Zaire Table of Contents
High school students, Bas-Za´re Region
Parents with a newborn on the way to having the baby baptized, Bandundu Region
The majority of Zairians belong to one Christian church or another. Although statistics are imprecise, roughly 46 to 48 percent are Roman Catholics; 24 to 28 percent, Protestants; and as many as 16.5 percent may belong to the indigenous Kimbanguist Church. Islam counts only a small number of adherents in Zaire, perhaps 1 percent of the population, principally clustered in the former Maniema Subregion of Kivu (now Maniema Region) and in pockets in eastern Zaire from Kisangani south to Shaba. Most of the remaining population practices traditional African religions.
A clear delineation of religious affiliation into these membership categories can give a misleading picture of Zairian reality. The number of persons who can be categorized as belonging exclusively to one group or another is limited. Overlapping affiliations are more common. As with class identity or with ethnic identity, an individual Zairian's religious identity may be situational. Different spiritual traditions, agents, and communities may be sought out for assistance, depending on the situation at hand. For example, Christian students in Christian schools may employ sorcery with the objective of improving their individual exam scores or of helping their school's soccer team win in competition against their opponents. Sophisticated urbanites, faced with disease in a family member, may patronize indigenous healers and diviners. And Zairians practicing traditional African religions may also go to both established Christian clergy and breakaway Christian sects in search of spiritual assistance. In the search for spiritual resources, Zairians have frequently displayed a marked openness and pragmatism.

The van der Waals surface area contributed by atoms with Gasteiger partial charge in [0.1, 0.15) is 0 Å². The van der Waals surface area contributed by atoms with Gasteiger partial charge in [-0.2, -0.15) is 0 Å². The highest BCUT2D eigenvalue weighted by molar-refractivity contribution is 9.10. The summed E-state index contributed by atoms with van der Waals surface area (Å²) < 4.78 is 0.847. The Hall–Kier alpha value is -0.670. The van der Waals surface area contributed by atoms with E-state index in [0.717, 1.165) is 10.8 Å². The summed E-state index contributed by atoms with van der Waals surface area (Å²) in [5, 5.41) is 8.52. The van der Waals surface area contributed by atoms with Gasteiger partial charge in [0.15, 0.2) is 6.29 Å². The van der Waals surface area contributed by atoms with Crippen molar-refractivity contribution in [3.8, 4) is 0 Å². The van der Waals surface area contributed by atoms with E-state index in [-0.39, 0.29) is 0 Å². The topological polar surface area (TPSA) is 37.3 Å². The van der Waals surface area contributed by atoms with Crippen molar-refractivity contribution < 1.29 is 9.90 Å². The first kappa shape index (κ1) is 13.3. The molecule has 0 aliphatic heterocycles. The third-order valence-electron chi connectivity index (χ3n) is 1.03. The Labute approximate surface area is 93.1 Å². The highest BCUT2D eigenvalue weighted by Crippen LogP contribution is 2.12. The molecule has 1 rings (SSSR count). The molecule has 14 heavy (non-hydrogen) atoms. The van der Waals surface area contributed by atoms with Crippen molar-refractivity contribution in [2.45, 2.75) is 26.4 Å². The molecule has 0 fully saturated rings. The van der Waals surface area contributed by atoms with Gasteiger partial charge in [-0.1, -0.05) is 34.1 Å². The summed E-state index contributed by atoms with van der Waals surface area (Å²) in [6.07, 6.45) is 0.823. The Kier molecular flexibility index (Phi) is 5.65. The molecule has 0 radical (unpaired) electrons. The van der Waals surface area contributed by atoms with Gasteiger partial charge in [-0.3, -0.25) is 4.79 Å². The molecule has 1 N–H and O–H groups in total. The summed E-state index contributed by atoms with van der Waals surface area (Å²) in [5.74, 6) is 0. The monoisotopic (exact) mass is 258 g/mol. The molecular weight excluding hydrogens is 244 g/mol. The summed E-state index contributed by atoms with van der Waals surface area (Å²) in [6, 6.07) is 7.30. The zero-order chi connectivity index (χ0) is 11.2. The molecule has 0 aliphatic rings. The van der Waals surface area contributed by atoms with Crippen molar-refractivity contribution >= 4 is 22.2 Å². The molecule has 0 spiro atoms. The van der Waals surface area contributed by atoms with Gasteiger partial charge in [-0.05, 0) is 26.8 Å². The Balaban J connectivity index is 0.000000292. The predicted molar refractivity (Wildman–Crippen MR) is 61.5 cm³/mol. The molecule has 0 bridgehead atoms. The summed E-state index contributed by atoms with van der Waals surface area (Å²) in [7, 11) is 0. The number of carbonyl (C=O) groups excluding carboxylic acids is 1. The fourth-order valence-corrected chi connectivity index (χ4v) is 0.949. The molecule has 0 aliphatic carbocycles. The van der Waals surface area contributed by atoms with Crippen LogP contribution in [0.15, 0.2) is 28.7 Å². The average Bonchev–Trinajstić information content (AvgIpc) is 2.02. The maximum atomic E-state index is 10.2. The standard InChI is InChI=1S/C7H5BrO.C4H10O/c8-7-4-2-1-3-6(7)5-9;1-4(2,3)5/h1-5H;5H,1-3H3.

Data as of December 1993